Outgoing Supervisor Yvonne Burke dropped a bombshell, telling L.A. Weekly that the accused SEIU union honcho has bragged of hand-picking Ridley-Thomas for the post. She says Freeman told her he had “recruited” Ridley-Thomas to run for the seat she is vacating.
But Ridley-Thomas has sought to sidestep questions about his friendship with Freeman. After a brief opening ceremony for his suburban Carson headquarters, on the same day that Sarah Palin appeared at the nearby Home Depot center, Ridley-Thomas told L.A.Weekly, “In this country, you are innocent till proven guilty,” adding, “I’m not going to do what Parks did and throw him [Freeman] under the bus.”
The 800,000-member Los Angeles County Federation of Labor and the scandal-laden Service Employees International Union are among Ridley-Thomas’ biggest supporters, with other unions joining them to pour a stunning $4.5 million into his campaign and into lavishly funded independent expenditure committees.
Ridley-Thomas’ allies say he isn’t owned by unions and just wants to do right by union families. “Mark Ridley-Thomas will be sympathetic to protecting the middle-class jobs, but it is wrong to say that he will be in anyone’s pocket,” says Madeline Janis, executive director of the Los Angeles Alliance for a New Economy, a union-oriented group that promotes green ideas and helps working families. (She stresses she is not speaking for the group in backing Ridley-Thomas.)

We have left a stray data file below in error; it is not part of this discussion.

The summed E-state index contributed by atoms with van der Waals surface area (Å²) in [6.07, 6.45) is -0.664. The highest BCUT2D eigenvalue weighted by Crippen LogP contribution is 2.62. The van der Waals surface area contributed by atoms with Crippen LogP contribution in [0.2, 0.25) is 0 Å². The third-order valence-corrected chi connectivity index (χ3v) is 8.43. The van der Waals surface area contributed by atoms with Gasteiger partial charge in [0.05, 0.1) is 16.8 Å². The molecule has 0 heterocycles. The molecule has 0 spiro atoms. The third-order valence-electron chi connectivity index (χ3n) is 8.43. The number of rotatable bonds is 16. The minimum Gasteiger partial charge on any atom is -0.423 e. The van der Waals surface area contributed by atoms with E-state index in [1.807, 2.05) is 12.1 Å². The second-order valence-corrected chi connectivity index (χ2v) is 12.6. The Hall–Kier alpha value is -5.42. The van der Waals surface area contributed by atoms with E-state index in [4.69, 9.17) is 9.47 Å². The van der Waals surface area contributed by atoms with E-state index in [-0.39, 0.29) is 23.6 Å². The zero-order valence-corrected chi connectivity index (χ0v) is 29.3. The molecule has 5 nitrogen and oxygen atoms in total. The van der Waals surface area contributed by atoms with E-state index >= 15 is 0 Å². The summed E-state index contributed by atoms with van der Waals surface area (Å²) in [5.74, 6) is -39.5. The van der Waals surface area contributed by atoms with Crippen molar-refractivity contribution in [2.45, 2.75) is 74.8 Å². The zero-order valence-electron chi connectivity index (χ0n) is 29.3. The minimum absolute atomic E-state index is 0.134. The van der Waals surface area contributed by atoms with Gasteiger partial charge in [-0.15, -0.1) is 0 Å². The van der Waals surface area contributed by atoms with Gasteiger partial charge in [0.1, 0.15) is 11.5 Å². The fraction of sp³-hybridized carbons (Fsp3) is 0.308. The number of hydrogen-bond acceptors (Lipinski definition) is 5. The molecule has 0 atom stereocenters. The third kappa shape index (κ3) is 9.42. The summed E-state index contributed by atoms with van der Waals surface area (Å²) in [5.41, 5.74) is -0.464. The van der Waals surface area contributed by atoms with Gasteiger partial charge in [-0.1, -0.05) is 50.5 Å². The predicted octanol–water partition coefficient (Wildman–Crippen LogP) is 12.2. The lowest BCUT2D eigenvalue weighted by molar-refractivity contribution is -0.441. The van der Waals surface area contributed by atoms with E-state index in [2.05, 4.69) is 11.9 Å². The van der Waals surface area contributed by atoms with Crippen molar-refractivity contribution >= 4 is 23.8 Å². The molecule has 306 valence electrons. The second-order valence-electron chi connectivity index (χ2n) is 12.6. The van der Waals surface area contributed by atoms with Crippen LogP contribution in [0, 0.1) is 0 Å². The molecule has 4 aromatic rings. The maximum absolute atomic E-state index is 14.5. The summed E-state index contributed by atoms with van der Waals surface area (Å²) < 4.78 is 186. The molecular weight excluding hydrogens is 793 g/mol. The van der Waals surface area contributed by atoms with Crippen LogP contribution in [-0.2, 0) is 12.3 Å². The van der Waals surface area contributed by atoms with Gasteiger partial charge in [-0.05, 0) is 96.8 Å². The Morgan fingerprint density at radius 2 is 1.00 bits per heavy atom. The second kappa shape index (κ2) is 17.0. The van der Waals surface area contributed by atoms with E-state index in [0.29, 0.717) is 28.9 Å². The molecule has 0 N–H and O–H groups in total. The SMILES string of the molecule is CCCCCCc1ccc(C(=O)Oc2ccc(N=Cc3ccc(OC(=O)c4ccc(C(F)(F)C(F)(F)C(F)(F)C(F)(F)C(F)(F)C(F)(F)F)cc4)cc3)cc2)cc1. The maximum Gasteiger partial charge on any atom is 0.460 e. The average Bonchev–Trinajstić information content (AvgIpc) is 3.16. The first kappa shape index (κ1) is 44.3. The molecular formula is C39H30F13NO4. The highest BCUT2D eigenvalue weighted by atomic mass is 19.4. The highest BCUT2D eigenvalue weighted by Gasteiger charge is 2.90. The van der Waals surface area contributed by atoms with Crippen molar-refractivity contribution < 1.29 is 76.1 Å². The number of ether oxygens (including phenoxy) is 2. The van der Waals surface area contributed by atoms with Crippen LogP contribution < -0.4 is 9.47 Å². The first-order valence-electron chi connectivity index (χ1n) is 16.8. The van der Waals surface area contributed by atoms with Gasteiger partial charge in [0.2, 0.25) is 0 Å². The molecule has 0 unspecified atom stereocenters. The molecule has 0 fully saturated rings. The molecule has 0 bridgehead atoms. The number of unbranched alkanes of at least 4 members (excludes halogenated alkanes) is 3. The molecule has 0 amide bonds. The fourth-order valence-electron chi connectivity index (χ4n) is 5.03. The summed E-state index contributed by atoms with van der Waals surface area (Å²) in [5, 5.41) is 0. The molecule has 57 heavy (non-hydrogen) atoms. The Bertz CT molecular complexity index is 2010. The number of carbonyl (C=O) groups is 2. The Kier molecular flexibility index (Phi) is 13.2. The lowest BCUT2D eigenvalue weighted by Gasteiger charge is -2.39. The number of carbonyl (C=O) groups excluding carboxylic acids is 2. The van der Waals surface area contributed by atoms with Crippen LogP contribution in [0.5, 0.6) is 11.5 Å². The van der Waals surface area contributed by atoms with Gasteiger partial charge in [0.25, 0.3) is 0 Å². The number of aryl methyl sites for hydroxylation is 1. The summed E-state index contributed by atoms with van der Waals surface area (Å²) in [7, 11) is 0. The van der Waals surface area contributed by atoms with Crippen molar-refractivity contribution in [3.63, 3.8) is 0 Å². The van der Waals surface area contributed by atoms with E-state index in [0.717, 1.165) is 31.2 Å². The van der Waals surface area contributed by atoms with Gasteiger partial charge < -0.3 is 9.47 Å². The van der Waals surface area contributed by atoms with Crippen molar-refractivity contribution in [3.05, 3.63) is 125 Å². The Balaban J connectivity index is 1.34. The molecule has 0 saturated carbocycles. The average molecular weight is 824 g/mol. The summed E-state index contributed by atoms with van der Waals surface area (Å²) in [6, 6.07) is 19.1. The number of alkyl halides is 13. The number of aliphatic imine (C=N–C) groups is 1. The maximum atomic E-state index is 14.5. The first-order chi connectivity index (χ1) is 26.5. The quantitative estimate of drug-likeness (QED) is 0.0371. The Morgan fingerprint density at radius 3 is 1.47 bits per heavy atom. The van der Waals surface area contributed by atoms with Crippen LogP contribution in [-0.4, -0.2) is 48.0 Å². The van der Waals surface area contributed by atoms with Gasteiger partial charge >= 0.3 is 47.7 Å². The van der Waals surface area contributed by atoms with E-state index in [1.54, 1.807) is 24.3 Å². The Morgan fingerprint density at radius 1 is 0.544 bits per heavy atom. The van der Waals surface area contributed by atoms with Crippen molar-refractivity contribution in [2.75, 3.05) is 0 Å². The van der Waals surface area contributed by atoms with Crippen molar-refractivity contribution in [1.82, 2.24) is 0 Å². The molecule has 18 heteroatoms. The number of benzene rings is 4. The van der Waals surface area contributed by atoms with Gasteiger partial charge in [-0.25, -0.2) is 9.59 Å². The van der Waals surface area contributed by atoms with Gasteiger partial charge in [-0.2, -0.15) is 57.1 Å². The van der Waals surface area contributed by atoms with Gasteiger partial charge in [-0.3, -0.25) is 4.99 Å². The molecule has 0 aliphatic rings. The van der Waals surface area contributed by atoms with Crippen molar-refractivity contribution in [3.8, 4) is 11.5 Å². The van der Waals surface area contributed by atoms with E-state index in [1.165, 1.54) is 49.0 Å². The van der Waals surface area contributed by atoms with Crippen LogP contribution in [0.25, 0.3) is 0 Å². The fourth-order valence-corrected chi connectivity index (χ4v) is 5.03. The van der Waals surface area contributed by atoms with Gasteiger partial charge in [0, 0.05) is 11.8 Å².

Still, with only about10 to 15 percent of South L.A. and Los Angeles County adults actually belonging to a union, and county supervisors expected to represent all residents, not just union households, the eyebrow-raising level of labor money behind Ridley-Thomas has set off recrimination and debate, particularly in the black community.
Black commentator and 2nd District resident Earl Ofari Hutchinson flatly states that unions are “buying the election” by pouring in overwhelming amounts. Even before corruption allegations surfaced against Freeman, he says, “The money was already tainted, in that sense.”
Maria Elena Durazo, executive secretary-treasurer of the county labor federation, twice sidestepped the SEIU corruption allegations when pressed by the Weekly, and SEIU did not call back. But as reported first by Los Angeles Times reporter Paul Pringle, Freeman allegedly misspent more than $400,000 between 2006 and 2007, including nearly $10,000 on dubious “lodging” at the swanky Grand Havana Room cigar club in Beverly Hills and $219,000 that went to a video production firm run by Freeman’s wife. In mid-August, the U.S. Department of Labor began scrutinizing how Freeman was elected to head the local in the first place, and soon after that, Freeman stepped down.
Nonpartisan observer Jaime Regalado, executive director of the Edmund G. “Pat” Brown Institute of Public Affairs, says Ridley-Thomas’ closeness to Tyrone Freeman “doesn’t help” him, but it “doesn’t have that Velcro stick,” because other unions backing Ridley-Thomas have not been tainted. Many of those other unions, under the umbrella of the county Federation of Labor, will crank up their vast get-out-the-vote machinery using phone banks and door-to-door canvassing to promote Ridley-Thomas over Parks.